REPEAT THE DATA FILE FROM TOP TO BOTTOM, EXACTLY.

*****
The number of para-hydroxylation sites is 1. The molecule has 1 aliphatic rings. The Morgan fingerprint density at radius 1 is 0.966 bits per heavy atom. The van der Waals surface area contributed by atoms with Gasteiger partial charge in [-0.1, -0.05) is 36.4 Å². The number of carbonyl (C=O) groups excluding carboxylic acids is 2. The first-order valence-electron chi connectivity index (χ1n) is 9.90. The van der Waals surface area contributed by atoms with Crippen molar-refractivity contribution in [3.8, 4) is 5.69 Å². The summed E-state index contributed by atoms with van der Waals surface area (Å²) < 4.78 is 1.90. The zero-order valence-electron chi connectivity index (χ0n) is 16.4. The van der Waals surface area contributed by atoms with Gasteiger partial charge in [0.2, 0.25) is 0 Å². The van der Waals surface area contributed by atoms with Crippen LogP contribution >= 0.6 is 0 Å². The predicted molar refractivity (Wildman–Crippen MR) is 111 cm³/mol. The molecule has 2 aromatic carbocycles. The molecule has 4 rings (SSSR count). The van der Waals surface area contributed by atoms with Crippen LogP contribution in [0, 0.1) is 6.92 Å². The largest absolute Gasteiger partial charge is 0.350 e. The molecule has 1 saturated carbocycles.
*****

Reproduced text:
The number of para-hydroxylation sites is 1. The molecule has 1 aliphatic rings. The Morgan fingerprint density at radius 1 is 0.966 bits per heavy atom. The van der Waals surface area contributed by atoms with Gasteiger partial charge in [-0.1, -0.05) is 36.4 Å². The number of carbonyl (C=O) groups excluding carboxylic acids is 2. The first-order valence-electron chi connectivity index (χ1n) is 9.90. The van der Waals surface area contributed by atoms with Crippen molar-refractivity contribution in [3.8, 4) is 5.69 Å². The summed E-state index contributed by atoms with van der Waals surface area (Å²) < 4.78 is 1.90. The zero-order valence-electron chi connectivity index (χ0n) is 16.4. The van der Waals surface area contributed by atoms with Gasteiger partial charge in [0.2, 0.25) is 0 Å². The van der Waals surface area contributed by atoms with Crippen LogP contribution >= 0.6 is 0 Å². The predicted molar refractivity (Wildman–Crippen MR) is 111 cm³/mol. The molecule has 2 aromatic carbocycles. The molecule has 4 rings (SSSR count). The van der Waals surface area contributed by atoms with Crippen LogP contribution in [0, 0.1) is 6.92 Å². The largest absolute Gasteiger partial charge is 0.350 e. The molecule has 1 saturated carbocycles.